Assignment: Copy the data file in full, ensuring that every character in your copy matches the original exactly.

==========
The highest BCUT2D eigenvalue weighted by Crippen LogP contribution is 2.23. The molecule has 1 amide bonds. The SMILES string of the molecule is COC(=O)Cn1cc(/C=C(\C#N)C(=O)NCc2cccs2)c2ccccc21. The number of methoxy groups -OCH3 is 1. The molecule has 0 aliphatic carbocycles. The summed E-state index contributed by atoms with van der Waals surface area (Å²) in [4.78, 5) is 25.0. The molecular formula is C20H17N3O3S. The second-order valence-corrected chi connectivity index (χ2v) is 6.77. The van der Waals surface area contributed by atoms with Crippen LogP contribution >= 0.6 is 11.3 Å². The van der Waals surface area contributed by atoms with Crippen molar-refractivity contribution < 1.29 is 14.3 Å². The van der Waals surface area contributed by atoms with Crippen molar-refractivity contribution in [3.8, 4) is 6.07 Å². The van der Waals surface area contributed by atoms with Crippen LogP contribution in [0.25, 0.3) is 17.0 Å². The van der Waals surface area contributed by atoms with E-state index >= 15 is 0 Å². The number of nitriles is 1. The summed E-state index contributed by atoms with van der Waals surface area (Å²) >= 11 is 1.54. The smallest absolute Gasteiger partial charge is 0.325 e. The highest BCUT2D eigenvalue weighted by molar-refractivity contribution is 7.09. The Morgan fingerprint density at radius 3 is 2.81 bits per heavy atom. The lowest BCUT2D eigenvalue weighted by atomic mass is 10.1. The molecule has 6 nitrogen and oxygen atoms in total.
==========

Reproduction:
The highest BCUT2D eigenvalue weighted by Crippen LogP contribution is 2.23. The molecule has 1 amide bonds. The SMILES string of the molecule is COC(=O)Cn1cc(/C=C(\C#N)C(=O)NCc2cccs2)c2ccccc21. The number of methoxy groups -OCH3 is 1. The molecule has 0 aliphatic carbocycles. The summed E-state index contributed by atoms with van der Waals surface area (Å²) in [4.78, 5) is 25.0. The molecular formula is C20H17N3O3S. The second-order valence-corrected chi connectivity index (χ2v) is 6.77. The van der Waals surface area contributed by atoms with Crippen LogP contribution >= 0.6 is 11.3 Å². The van der Waals surface area contributed by atoms with Crippen molar-refractivity contribution < 1.29 is 14.3 Å². The van der Waals surface area contributed by atoms with Crippen molar-refractivity contribution in [3.8, 4) is 6.07 Å². The van der Waals surface area contributed by atoms with Crippen LogP contribution in [0.25, 0.3) is 17.0 Å². The van der Waals surface area contributed by atoms with E-state index >= 15 is 0 Å². The number of nitriles is 1. The summed E-state index contributed by atoms with van der Waals surface area (Å²) >= 11 is 1.54. The smallest absolute Gasteiger partial charge is 0.325 e. The highest BCUT2D eigenvalue weighted by molar-refractivity contribution is 7.09. The Morgan fingerprint density at radius 3 is 2.81 bits per heavy atom. The lowest BCUT2D eigenvalue weighted by atomic mass is 10.1. The molecule has 6 nitrogen and oxygen atoms in total.